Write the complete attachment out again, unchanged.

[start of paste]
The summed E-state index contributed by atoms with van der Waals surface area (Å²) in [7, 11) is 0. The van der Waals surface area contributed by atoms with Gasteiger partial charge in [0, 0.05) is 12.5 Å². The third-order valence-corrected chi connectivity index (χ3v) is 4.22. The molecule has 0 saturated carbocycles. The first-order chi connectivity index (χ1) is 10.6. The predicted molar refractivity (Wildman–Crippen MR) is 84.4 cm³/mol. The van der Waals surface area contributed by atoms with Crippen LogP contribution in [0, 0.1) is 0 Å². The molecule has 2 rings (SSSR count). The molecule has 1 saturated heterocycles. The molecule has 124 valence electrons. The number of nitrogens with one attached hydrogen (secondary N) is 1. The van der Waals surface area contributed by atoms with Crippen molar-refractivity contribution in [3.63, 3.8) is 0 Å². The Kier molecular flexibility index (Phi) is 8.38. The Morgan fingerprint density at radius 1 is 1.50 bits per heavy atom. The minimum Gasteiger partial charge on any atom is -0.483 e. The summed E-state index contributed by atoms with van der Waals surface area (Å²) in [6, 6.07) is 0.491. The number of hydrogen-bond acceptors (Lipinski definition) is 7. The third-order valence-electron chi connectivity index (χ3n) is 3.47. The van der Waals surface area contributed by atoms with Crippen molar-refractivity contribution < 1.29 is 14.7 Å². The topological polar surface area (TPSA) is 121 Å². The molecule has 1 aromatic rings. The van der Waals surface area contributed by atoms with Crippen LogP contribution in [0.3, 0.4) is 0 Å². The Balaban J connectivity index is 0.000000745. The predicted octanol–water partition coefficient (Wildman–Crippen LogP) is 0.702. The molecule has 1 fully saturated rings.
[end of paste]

The summed E-state index contributed by atoms with van der Waals surface area (Å²) in [7, 11) is 0. The van der Waals surface area contributed by atoms with Gasteiger partial charge in [0, 0.05) is 12.5 Å². The third-order valence-corrected chi connectivity index (χ3v) is 4.22. The molecule has 0 saturated carbocycles. The first-order chi connectivity index (χ1) is 10.6. The predicted molar refractivity (Wildman–Crippen MR) is 84.4 cm³/mol. The van der Waals surface area contributed by atoms with Crippen LogP contribution in [0, 0.1) is 0 Å². The molecule has 2 rings (SSSR count). The molecule has 1 saturated heterocycles. The molecule has 124 valence electrons. The number of nitrogens with one attached hydrogen (secondary N) is 1. The van der Waals surface area contributed by atoms with Crippen molar-refractivity contribution in [3.63, 3.8) is 0 Å². The Kier molecular flexibility index (Phi) is 8.38. The Morgan fingerprint density at radius 1 is 1.50 bits per heavy atom. The minimum Gasteiger partial charge on any atom is -0.483 e. The summed E-state index contributed by atoms with van der Waals surface area (Å²) in [6, 6.07) is 0.491. The number of hydrogen-bond acceptors (Lipinski definition) is 7. The third-order valence-electron chi connectivity index (χ3n) is 3.47. The van der Waals surface area contributed by atoms with Crippen molar-refractivity contribution < 1.29 is 14.7 Å². The topological polar surface area (TPSA) is 121 Å². The molecule has 1 aromatic rings. The van der Waals surface area contributed by atoms with Crippen LogP contribution in [0.3, 0.4) is 0 Å². The Balaban J connectivity index is 0.000000745. The predicted octanol–water partition coefficient (Wildman–Crippen LogP) is 0.702. The molecule has 1 fully saturated rings.